Manorial Rights – are your interests protected?

Manorial interests, rights that were retained by the Lord of the Manor when the land became freehold, are due to lapse on 12 October 2013 if not registered with the Land Registry. ‘Overriding interests’ affecting land in England and Wales are therefore about to lose their automatic protection. If you are an owner of manorial interests (a Lord of the Manor) you have just a few weeks to protect your interests. Are you prepared?

In this briefing, Nick Jenkins, Managing Partner and Wealth Planning specialist at Rooks Rider Solicitors LLP, looks at the implications for owners of manorial interests and explains why it is critical that your interests are protected, as the potential value in doing so could be significant.

What are manorial interests?

Manorial interests are rights that were retained by the Lord of the Manor when the land became freehold. They include, for example, sporting rights (hunting, shooting, fishing), rights to hold fairs and, significantly, rights relating to mines and minerals (addressed in further detail below).

Also known as ‘overriding interests,’ this is the ability to affect land even if the interests or rights are not registered with the Land Registry against that land. But, all this is about to change…

Before the Land Registration Act 2002, it was possible for Manors to be registered with HM Land Registry. Manorial rights, the rights that a Lord of the Manor may exercise over other people’s land, are due to lapse on 12 October 2013 if not registered by then with the Land Registry.

Owners of manorial interests have therefore just a few weeks to protect their interests by:

  1. Submitting unilateral notices to the Land Registry in respect of each registered freehold title within the area of the relevant manor; and
  2. Lodging an application for a caution against first registration for unregistered land within the manor.

Establishing your rights

If you have the benefit of the manorial rights, it is essential that you take steps to ensure that those rights are protected.

As a start, you need to determine what rights have been outlined in any documentation. Owners of registered freehold titles who receive a notice from the Land Registry may object to the registration of the manorial interest affecting their property, but they will only be able to succeed if they have evidence to show that, for example, mineral rights were included in a transfer to their predecessors in title, such as by an Enclosure Award from the early 19th century or earlier, or enfranchisement of the copyhold.

Most Enclosure Awards will have been destroyed or lost many years ago, but some are held in National Archive and some are even held by solicitors in their archive.

There are also other sources, such as the National Archives at Kew, London and the County Record Offices, which can be reviewed in order to ascertain what rights, if any, exist and are documented. Your specialist real estate solicitor should be able to advise you and register the rights with the Land Registry on your behalf. If you do not have the old documents, you may need to enlist the help of an experienced researcher.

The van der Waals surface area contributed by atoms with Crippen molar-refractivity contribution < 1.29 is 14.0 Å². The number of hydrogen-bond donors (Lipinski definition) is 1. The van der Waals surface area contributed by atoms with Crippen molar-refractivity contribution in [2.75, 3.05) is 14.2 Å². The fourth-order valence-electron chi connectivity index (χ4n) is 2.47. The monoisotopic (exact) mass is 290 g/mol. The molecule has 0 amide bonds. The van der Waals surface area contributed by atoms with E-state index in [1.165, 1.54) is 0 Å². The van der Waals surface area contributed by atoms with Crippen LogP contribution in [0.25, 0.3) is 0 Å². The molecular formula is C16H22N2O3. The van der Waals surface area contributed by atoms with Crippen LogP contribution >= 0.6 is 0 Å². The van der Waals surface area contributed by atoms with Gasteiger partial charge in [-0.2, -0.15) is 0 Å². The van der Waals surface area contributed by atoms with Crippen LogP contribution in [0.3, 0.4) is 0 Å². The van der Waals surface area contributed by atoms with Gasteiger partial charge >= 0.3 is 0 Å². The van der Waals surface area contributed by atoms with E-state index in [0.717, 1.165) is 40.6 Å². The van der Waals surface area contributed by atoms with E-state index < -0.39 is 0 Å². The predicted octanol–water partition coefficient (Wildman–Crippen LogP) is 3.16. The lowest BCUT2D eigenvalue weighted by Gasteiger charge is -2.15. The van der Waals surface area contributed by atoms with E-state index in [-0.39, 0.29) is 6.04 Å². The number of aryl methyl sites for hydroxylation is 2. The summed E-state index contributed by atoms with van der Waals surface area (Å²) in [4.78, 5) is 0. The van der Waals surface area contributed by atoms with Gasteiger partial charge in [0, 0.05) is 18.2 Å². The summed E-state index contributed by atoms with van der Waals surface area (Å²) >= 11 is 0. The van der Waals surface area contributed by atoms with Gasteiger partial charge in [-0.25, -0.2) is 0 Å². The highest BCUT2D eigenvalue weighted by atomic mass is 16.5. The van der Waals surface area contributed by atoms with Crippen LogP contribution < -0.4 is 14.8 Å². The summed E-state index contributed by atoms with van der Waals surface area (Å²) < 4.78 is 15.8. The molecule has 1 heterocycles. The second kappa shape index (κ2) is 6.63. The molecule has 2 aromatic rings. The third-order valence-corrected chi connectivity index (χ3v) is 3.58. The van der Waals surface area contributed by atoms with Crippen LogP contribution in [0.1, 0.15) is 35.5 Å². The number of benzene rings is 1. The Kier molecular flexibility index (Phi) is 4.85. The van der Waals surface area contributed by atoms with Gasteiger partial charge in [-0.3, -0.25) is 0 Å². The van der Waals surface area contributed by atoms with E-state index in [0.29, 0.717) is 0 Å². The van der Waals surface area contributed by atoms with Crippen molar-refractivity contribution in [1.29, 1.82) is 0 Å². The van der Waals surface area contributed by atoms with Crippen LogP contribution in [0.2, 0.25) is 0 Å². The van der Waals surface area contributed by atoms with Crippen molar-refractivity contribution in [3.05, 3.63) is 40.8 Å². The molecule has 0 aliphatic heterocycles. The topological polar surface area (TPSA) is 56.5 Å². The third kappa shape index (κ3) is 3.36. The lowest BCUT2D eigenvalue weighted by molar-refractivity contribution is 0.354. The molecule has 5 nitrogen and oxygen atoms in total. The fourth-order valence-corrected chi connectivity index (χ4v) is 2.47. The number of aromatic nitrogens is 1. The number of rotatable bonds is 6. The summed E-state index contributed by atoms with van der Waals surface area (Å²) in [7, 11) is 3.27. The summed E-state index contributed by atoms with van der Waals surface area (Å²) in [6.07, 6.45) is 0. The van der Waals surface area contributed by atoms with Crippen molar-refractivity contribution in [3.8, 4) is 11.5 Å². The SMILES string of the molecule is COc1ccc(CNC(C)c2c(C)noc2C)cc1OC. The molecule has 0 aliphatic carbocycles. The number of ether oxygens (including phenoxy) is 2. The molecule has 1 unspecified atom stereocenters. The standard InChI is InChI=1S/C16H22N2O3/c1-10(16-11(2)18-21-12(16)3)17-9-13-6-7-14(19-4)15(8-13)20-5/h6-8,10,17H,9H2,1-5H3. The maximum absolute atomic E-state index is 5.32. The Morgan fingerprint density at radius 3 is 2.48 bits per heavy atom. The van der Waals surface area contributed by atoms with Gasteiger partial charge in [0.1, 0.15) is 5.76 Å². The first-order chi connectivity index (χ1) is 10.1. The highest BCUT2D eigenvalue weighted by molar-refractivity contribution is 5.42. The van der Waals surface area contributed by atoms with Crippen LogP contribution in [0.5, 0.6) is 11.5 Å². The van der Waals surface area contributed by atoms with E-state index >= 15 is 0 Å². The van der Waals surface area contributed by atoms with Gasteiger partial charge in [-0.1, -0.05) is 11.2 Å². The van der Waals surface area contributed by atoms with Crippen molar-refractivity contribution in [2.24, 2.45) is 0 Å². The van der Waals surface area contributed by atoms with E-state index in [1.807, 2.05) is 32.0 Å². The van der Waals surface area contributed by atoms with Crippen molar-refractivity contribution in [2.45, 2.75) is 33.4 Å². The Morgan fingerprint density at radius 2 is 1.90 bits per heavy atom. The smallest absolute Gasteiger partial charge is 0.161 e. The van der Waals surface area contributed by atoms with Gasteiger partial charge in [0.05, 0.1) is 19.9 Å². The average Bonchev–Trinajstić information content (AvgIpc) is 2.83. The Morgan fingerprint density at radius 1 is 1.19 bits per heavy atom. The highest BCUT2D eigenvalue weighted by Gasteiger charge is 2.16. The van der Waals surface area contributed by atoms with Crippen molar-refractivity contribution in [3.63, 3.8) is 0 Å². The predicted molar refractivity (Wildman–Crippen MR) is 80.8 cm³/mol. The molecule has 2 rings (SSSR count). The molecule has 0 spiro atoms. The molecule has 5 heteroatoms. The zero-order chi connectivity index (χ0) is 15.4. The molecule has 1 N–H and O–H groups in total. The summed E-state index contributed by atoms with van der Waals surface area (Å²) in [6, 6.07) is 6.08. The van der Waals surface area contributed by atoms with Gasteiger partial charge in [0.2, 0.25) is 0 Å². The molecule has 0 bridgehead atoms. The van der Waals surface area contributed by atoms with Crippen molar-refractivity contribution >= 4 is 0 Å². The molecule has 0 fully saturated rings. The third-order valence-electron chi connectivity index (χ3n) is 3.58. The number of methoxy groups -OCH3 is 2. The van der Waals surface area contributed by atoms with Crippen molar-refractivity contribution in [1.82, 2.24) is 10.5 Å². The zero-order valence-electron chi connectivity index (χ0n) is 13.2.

Mineral rights – the value of manorial interest

Owning mineral rights does not mean you have the right to access them. If the mineral owner wants to get to and extract the minerals, they will need to do a deal with the surface owner. Some minerals are owned by the Crown, such as gold and silver, oil and gas. If someone wishes to extract gas by fracking, or hydraulic fracturing, they need to do a deal with 1. the Crown, 2. the owner of the surface land, and 3. the owner of the mineral rights (the Lord of the Manor).

The owner of mineral rights can make money from the extraction of gas (that belongs to the Crown) because, in the extraction process, other minerals are disturbed and the mineral owner charges a fee for disturbance under a license to disturb minerals.

Preserving your manorial rights – next steps?

In the coming weeks as the deadline approaches you may receive Land Registry notices in respect of manorial rights affecting your property. In fact, thousands of notices have already been sent to land owners in respect of manorial interests owned by the Church of England.

In order to preserve manorial rights they need to be registered at the Land Registry on or before midnight on the 12 October 2013.

At Rooks Rider Solicitors, we can advise you on how to register manorial rights. For further information or advice, contact Nick Jenkins on Tel: +44(0)20 7689 7161 or Email: njenkins@rooksrider.co.uk

Press enquiries: Contact Georgina Swain on Tel: +44(0)20 3286 8817 or email georgina.swain@bridgecape.com

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